In a decision made public on March 4, 2008, the Patented Medicine Prices Review Board (PMPRB) has found that a price increase greater than the annual increase in the CPI is not excessive. The hearing panel rejected Board Staff's arguments that a price increase for Copaxone in 2004 should have been limited to increases in the CPI as calculated under the Board's CPI adjustment methodology, but it also found that the increase of 20% was too high and ordered that the amount of the increase be reduced and that the increase be phased in over a three year period.
In its decision, the Board's hearing panel also considered arguments that the price increase was justified by increases in the costs of making and marketing the medicine even though there was no direct evidence placed before the Board of those costs. The Board agreed that increased costs were relevant in this case.
Patentees will want to give serious consideration to this decision and its implications for the circumstances under which the Board may permit price increases greater than CPI. In addition, the decision may give some insight into the future direction of the Board's ongoing policy review of its guidelines.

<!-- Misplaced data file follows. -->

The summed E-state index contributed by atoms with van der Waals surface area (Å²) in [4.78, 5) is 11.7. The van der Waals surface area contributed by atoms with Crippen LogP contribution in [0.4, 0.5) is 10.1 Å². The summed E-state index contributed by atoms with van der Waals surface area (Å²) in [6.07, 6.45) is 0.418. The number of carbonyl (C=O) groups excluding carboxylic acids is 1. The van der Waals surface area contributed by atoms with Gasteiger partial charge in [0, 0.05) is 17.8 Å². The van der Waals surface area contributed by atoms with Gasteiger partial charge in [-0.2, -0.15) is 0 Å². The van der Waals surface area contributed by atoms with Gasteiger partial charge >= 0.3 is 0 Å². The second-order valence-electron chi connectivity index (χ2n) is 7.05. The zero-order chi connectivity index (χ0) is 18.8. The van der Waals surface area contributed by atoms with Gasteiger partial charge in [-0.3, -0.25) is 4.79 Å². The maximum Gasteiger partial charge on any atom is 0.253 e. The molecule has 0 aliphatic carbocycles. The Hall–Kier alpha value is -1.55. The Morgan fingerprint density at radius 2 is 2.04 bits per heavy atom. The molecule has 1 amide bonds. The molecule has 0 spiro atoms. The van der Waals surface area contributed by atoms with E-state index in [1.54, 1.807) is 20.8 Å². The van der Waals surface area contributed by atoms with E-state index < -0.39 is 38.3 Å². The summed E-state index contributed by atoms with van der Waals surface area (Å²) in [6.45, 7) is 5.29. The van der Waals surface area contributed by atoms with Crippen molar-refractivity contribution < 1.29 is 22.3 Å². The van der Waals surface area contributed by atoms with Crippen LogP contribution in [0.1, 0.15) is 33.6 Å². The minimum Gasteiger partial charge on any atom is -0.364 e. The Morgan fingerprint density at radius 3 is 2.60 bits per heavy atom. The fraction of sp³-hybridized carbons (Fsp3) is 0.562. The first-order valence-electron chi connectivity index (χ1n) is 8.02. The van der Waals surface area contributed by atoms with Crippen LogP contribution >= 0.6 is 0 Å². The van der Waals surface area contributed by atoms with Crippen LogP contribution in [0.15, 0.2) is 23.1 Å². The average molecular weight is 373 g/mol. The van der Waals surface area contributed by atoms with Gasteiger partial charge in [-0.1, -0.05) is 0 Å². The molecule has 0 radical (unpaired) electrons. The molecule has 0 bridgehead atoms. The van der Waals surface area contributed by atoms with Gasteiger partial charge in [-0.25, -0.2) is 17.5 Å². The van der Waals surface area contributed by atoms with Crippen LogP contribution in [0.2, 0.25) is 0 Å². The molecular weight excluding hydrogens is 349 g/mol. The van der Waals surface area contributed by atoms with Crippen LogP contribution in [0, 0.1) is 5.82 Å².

The case involved the patented medicine Copaxone which is supplied in Canada by Teva Neuroscience GP-SENC (Teva). Copaxone is used in the treatment of patients with Multiple Sclerosis and came on the market in 1997 in a vial presentation; it was the second entry in the therapeutic class at the time and other drugs have been introduced into the class since then. In 2002, Health Canada issued a Notice of Compliance for Copaxone in a syringe and both presentations came under the PMPRB's jurisdiction when the relevant patent was issued in 2004. On July 1, 2004, Teva increased the price of the Copaxone syringe by 20%. The Board issued a Notice of Hearing into this matter in 2006.
The hearing panel found that both before and after the price increase, Copaxone "has always been the lowest priced drug in its therapeutic class." According to the Board, "the only issue is the permissible increase in the price of Copaxone in 2004 and whether it must be strictly limited in accordance with the terms of the current CPI methodology in the Guidelines." Board staff argued that the Board should strictly apply the methodology as it protects consumers against sudden one time price increases and also because allowing a price increase on the basis that the drug "still remains the lowest priced drug in its therapeutic class, domestically and internationally, would establish a precedent that would create unmanageable administrative difficulties for Board Staff in its monitoring of other patentees who might attempt to exceed the current CPI methodology restrictions."